This is one of the most common anxieties surrounding vaginal birth that I come across as a midwife. As soon as I start talking about this topic in antenatal class I see a roomful of people wince and cross their legs, and I totally get it, I do. But, what if we reframed the question? How about: will my perineum and tissues stretch to allow my baby to be born? The answer to that is a big fat YES!
Just a reminder: the perineum is the area between the vaginal opening and the anus. This is the area that stretches as your baby is born. The baby’s head descends into the vagina and sits behind the perineum as it gradually thins and stretches. Try to remember: your body is designed to birth a baby, it has primed itself throughout pregnancy to be ready to do the job. The hormone relaxin will enable the perineum to soften and stretch before and during labour. And there are lots of other factors at play that influence the occurrence of injury to the perineum.
But, I am going to be real here. For the majority of births (80%) there will be some degree of ‘trauma’ to the vagina and/or perineum. This is a completely normal part of birth and does not mean your vagina will be left unrecognisable to you. Trauma sounds scary and extreme, but can simply be superficial grazes to the skin around the labia, which heal easily with no intervention needed. Commonly, you may have a first or second-degree tear. A first-degree tear involves just the skin of the perineum, and a second-degree tear involves some of the vaginal and perineal muscle. This will often require some stitches, but sometimes can be left to heal by itself. ‘Suturing’ as it is called can be performed by a midwife or doctor. Usually this is done shortly after the birth, in the room where you had your baby and with effective local anaesthetic.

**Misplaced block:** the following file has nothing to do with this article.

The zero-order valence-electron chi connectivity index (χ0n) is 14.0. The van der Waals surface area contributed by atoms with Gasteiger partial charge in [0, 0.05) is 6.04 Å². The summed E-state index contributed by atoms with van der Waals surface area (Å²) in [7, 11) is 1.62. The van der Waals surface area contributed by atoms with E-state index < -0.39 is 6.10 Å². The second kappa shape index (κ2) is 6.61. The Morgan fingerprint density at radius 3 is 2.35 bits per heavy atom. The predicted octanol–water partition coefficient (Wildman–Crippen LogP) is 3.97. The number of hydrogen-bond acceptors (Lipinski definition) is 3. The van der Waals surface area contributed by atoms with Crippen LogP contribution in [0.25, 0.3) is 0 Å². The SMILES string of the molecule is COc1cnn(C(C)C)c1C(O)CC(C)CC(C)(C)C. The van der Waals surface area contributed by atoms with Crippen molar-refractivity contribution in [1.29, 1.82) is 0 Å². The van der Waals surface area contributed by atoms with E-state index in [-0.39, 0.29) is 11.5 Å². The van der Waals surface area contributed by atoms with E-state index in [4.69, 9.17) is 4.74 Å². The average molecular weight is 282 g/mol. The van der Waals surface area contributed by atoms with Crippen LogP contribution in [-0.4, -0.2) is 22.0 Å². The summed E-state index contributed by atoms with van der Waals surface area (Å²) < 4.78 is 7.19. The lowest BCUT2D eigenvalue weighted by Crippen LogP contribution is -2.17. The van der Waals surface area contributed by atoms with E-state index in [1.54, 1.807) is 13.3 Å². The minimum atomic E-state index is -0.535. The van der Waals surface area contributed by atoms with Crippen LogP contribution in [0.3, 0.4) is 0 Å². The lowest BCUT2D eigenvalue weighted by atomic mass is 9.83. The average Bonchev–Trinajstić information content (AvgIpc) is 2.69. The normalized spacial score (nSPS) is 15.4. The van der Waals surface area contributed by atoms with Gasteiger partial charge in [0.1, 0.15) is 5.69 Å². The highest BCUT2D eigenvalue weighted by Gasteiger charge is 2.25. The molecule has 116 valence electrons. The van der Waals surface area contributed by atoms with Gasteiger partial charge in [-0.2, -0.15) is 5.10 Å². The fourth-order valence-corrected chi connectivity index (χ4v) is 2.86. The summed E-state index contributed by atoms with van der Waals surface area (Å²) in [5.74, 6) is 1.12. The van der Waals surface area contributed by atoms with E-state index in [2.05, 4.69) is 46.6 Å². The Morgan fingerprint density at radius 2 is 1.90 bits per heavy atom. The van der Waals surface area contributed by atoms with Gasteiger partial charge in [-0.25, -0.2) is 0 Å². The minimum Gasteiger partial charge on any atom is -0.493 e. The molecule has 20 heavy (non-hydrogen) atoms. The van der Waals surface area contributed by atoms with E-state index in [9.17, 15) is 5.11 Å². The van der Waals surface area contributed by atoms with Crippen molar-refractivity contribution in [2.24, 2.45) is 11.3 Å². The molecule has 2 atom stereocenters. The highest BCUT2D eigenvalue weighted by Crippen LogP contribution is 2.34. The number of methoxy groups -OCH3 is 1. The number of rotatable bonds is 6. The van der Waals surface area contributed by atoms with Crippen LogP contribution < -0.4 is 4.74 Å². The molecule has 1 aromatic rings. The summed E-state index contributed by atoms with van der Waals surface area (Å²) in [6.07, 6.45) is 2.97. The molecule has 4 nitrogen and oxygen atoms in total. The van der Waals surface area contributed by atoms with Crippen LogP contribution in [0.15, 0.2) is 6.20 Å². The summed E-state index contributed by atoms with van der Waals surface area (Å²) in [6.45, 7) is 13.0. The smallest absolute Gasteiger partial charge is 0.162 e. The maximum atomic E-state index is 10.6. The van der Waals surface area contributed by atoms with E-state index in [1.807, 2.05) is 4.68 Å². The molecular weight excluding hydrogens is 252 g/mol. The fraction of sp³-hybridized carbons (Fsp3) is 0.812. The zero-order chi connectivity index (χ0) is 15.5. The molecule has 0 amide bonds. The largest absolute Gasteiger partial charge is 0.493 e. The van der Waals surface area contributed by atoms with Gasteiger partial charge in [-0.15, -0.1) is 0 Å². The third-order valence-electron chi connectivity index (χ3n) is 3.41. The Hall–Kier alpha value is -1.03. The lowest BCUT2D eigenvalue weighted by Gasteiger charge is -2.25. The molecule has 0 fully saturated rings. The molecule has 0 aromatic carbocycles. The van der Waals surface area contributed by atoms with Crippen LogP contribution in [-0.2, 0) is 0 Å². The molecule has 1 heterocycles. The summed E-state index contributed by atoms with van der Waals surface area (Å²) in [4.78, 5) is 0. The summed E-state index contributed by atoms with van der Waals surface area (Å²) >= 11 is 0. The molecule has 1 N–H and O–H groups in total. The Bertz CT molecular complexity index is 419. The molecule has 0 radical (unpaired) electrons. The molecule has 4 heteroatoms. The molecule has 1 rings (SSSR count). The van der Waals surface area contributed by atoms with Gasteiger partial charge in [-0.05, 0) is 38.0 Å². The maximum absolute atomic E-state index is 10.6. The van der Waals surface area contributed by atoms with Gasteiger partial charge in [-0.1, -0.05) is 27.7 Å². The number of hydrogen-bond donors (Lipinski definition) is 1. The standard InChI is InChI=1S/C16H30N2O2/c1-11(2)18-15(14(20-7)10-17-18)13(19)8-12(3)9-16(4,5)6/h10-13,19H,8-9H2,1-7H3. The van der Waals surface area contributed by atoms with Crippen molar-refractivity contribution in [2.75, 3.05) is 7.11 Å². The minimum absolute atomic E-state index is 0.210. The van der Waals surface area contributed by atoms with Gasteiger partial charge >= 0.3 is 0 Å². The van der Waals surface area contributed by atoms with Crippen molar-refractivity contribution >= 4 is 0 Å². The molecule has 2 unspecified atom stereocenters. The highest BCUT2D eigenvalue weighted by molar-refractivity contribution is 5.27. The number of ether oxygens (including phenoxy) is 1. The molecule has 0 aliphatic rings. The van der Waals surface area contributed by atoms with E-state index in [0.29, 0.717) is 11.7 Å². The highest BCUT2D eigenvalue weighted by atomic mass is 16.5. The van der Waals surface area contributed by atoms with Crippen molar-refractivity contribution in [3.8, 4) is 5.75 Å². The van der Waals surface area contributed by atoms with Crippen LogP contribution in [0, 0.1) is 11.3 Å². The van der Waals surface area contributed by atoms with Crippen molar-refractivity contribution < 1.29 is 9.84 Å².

Rarely, more severe tearing can occur that extend into the anal sphincter (around 1-4% of births). This is known as a third or fourth degree tear. I often feel conflicted about whether to share this information as know it can cause further anxiety. But I also don’t feel that I can just leave it out. My main takeaway messages are: it is very rare, and there are things you can do to prevent it.
I think we can fall into tricky waters if we claim that an ‘intact’ perineum (no tears) is a badge of honour to hold. You have not failed or done anything ‘wrong’ if you tear or need some stitches. However, research shows that women with an intact perineum:
- Experience less pain after having a baby
- Are less likely to have problems passing urine
- Are more likely to resume sexual intercourse earlier
- Report less pain with first and subsequent sexual intercourse after giving birth
- Report greater satisfaction with sexual experience
- Report greater sexual sensation and likelihood of orgasm at six months postpartum
So, aiming to reduce the degree of trauma as much as possible is hugely important for your ongoing physical and sexual health, and psychological wellbeing. You are more likely to experience symptoms described above with 3rd or 4th degree tears, which as I mentioned before are very rare.